Spain is characterised even stronger than Germany by its large development of hotel supply and the results saw a significant decrease in 2004 (-7.3% in RevPAR) in spite of a dynamic economic growth. The first semester in 2005 also showed a decrease. The stabilisation of the occupancy rates, nevertheless seems to show the first sign of a change in the trend: at the end of the first semester the RevPAR fell by only 4.5% and the decrease of the occupancy rate was held back (+0.2 point). As MKG Consulting announced, the summer season confirmed an improved situation. August and September, in particular, saw the RevPAR of the Spanish hotel industry increase by 4.1% and 2.3% respectively. If the situation still seems problematic in Barcelona or Valencia for example, where the RevPAR are forced down due to decreasing average rates, Madrid measured a rise in RevPAR due to increased occupancy rates, a sign of dynamic demand.
Like the situation in Spain, Italy registered a decrease in its year to date RevPAR at the end of September but the country is in a stage of improvement: the RevPARs are nevertheless improving, particularly thanks to a very good August. The situations remain varied between the different markets of the peninsula. The Milan hotels once again show a year to date decrease in occupancy rates and RevPAR at the end of September but since June the results are again generally positive in the Lombardy capital. The situation is even better in Rome where the city benefits from a development of business hotels and shows a strong progression in occupancy rates.
The Benelux countries, where the hotel business is very linked to the international affairs activities due to limited domestic markets and the opening of their economies, benefit from the dynamism created by international trade. Occupancy rates and average room rates are increasing to reinforce the RevPAR progression. During the first three trimesters, the RevPAR increased by 3.4% in Belgium and 4.1% in the Netherlands (compared to 3.1% and 2.2% respectively at the end of the first semester).
And so, at the end of the third trimester 2005, the European hotel industry uniformly confirms its persisting comeback that begun in 2004. The current events are not favourable but the improvement is, however, there. It took 15 months after the Gulf War to bring back RevPAR growth in France. After the September 11th attacks, 11 months were necessary for growth to begin again. In Madrid, the situation equally required 11 months in spite of the growth of the unfavourable supply. In London, 3 months were enough to more or less stabilise the RevPAR. More and more reactive, the hotel industry is adapting much faster to international events and the budget hotel sector in particular, whatever the situation, continues to improve its performances.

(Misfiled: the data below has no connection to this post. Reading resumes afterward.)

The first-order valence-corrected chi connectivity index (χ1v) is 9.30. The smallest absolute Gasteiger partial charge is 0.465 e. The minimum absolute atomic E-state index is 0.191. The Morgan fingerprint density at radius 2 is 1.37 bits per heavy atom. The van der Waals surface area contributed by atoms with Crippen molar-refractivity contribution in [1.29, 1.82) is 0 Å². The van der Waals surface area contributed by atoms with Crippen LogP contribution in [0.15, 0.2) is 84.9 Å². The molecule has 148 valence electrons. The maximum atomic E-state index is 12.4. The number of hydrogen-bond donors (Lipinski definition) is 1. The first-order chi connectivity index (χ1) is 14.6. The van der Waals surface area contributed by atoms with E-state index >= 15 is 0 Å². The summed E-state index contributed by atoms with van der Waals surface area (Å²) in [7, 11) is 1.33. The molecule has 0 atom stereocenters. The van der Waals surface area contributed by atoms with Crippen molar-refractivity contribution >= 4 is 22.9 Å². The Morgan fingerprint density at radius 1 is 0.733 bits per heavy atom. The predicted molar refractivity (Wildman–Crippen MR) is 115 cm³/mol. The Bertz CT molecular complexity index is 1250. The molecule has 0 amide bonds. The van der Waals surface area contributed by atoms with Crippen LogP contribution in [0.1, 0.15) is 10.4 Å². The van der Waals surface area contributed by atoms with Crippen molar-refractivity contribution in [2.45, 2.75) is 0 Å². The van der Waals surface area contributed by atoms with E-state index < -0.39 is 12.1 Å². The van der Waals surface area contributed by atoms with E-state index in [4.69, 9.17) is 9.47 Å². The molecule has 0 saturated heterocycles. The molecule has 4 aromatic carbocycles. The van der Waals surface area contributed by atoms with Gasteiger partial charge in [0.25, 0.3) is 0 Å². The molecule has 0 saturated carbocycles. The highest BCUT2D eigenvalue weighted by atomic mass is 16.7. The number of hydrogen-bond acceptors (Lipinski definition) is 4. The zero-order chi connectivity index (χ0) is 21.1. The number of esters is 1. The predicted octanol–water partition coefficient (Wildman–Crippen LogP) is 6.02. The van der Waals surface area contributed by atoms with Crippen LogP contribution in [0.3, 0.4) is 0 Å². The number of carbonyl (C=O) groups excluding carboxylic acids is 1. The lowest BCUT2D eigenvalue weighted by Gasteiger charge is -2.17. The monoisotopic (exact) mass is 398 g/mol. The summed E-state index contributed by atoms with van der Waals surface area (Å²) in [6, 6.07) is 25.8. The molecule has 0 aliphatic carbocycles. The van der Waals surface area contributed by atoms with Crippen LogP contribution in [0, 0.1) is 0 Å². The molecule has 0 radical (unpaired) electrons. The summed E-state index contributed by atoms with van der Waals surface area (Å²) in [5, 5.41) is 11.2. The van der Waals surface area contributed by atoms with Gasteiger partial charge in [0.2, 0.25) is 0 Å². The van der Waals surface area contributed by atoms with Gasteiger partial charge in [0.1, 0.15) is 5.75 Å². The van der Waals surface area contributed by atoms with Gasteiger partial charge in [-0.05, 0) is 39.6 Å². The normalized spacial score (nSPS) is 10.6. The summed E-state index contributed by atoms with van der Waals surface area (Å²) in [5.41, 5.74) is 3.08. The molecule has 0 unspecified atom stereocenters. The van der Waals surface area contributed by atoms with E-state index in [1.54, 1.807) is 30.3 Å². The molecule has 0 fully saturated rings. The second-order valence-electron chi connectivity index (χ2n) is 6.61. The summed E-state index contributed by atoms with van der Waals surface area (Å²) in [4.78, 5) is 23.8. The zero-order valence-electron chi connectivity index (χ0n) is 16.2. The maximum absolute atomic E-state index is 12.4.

MKG Worldwide is the leader in Hotel, Tourism and Catering consulting, and has the largest database in the world, outside the USA, with a good representation of all hotel segments. The database of MKG contains a sample of 10,000 corporate chain hotels, representing 1,000,000 rooms.
Since September 2004, the MKG Database offers a programme that allows the daily monitoring of hotel indicators for each hotel of a sample that in July 2005 already included 1,000 hotels.
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|Also See:||April Results for the European Hotel Industry: Best Monthly Performance in 5 Years / MKG / May 2005|
|France Hotel Supply Drops Slightly for Second Consecutive Year; The Market Share of Corporate Hotel Brands Gaining on Independent Hotels Supply / March 2005|
|2004 European Ranking of Hotel Groups; Best Western Holds Top Position of 25 Brands in Europe / MKG Consulting / February 2004|
|With a RevPAR Increase of 7.4%, Austria Was an Island of Prosperity in the European Hotel Landscape in 2003; Chain Hotel Results in Europe - YTD December 2003 / February 2004|